SB Nation's Bill Parker did us the favor of comparing Felix Hernandez and Randy Johnson based on their performances as members of the Seattle Mariners.
Just a quick glance at his findings leaves you with a burning desire to further analyze their dominance:
Whoa. Felix Hernandez: 264 GS, 1799 IP, 128 ERA+, 39.2 WAR Randy Johnson with Mariners: 266 GS, 1838 IP, 128 ERA+, 39.3 WAR— Bill Parker (@Bill_TPA) August 23, 2013
To clarify, we're interested in more than plain effectiveness. Those stats Parker tweeted confirm that King Felix and the Big Unit were equally excellent in near-identical sample sizes.
Dominance is so much more than that. It factors in strikeout rate—taking pressure off of the defense—as well as pitch efficiency and finding the delicate balance between them. Consistency from game to game is also a huge part of the dominance equation. Complete-game efforts are ideal, but a truly dominant individual also minimizes his implosions, the forgettable outings when he puts his team at an insurmountable deficit.
Continue scrolling down as we take all of that into consideration and make the difficult choice between a surefire, first-ballot Hall of Famer, and a superstar on pace to become one.
*Stats courtesy of Baseball-Reference.com and accurate as of August 23.
Felix Hernandez in Seattle (2005-Present)
Hernandez debuted for the Mariners as a teenager and immediately excelled. Only 2006, his first full season, could be described as anything less than great.
He's been a four-time All-Star and barring a brutal, late-season slump, this season will mark the fourth time that he has achieved a top-five finish in American League Cy Young Award voting. The writers thankfully overlooked his modest win total in 2010 to recognize him following what was undoubtedly an award-worthy campaign.
Using the marvelous Baseball-Reference.com Play Index, we can extract all the instances in which he has imploded, defined here by surrendering at least five earned runs in four or fewer innings pitched:
Not so bad, actually. Felix turns in only about one of those per season, and with a strikeout-to-walk ratio better than 1.00, we can infer that the ineffectiveness has more to do with well-placed balls in play, rather than his own awfulness.
That's not an excuse, however. If Hernandez's velocity wasn't quite so ordinary, perhaps he would induce more swings and misses instead of hoping that his fielders bail him out.
The Venezuelan native has never led the AL in strikeouts, although he was runner-up to Jered Weaver in 2010. Also, prior to 2013, he never managed to average more than a strikeout per inning (career 8.3 K/9).
Nonetheless, Hernandez makes a habit out of terrorizing helpless batters.
Bill James' Game Score helps us visualize this. It's a metric that grades each start on a 0-100 scale based on the innings a pitcher provides, his strikeout total and the number of runs and baserunners he allows.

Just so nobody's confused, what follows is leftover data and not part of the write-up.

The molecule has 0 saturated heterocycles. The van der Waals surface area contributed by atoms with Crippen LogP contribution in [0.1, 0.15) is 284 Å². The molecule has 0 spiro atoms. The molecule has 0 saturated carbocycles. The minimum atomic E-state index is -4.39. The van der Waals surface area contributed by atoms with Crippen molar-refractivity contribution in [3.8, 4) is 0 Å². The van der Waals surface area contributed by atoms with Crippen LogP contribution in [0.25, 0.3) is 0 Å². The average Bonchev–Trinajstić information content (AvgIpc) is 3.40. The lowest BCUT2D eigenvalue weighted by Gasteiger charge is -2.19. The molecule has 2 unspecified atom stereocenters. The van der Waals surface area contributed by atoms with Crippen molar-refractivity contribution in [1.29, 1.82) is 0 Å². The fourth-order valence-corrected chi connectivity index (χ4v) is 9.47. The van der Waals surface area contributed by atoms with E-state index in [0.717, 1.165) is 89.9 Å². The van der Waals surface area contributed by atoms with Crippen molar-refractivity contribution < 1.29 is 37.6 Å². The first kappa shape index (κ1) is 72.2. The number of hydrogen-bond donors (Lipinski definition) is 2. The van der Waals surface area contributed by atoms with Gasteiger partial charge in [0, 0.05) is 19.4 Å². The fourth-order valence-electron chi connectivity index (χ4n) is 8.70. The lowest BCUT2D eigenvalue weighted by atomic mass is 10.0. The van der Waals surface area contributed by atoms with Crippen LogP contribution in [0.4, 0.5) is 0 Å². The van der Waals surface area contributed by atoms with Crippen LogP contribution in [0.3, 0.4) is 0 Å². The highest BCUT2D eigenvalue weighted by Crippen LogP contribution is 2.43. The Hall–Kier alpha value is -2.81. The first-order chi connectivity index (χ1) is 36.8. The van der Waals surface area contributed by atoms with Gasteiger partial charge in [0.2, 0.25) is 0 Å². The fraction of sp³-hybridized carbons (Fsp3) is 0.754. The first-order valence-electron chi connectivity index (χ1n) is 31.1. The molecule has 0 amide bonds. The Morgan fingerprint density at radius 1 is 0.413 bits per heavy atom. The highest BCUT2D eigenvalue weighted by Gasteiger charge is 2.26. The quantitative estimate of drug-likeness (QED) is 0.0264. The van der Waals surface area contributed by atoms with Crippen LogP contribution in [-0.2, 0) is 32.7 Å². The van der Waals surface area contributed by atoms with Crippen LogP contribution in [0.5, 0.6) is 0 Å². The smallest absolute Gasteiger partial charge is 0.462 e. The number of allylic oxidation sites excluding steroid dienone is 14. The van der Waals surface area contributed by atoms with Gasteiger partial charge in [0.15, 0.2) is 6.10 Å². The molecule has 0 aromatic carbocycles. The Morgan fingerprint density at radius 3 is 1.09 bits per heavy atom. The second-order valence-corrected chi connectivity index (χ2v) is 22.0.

Through 264 career outings, the King has recorded a Game Score of at least 80 about 11 percent of the time.
Randy Johnson in Seattle (1989-1998)
The wiry left-hander spent eight full seasons in the Pacific Northwest (1990-1997) and finished top three in AL Cy Young Award voting four times. He won the hardware in 1995 when he lost only two (!) decisions in 30 starts.
Johnson didn't implode often, but it was hideous when he did:
In nearly all of those 11 examples, his command deserted him. Johnson's pitch count would climb in a hurry as he struggled to find the strike zone, and notice the four times he departed without even completing three frames (Hernandez had no such performances).
Of course, he was practically untouchable on most occasions.
Johnson limited his opposition to a batting average at or below .216 in every season from 1990-1997. He posted a gaudy 10.6 K/9 during his Mariners career, and his total of 94 double-digit strikeout games is safely out of anybody's reach.
Remember the Game Score stat that attested to Hernandez's dominance? Well, Johnson had 43 such efforts for the Mariners, accounting for more than 16 percent of his regular-season starts with the organization.
Unlike Hernandez, he had opportunities to pitch in the postseason. In allowing fewer than one baserunner per inning during the 1995 and 1997 playoffs, and making arguably the most important relief appearance in franchise history, that certainly doesn't hurt his case.
So Who's the Most Dominant?
It's close, but the evidence slightly favors the retired southpaw.
Johnson was not quite as consistent as King Felix has been. Still, we stumble upon far more instances of his near invincibility.
Both of these phenoms pitched no-hitters for Seattle, and they both received their league's ultimate compliment, a Cy Young Award.
As Hernandez's seven-year, $175 million contract extension plays out, we'll have plenty of chances to revisit this career comparison.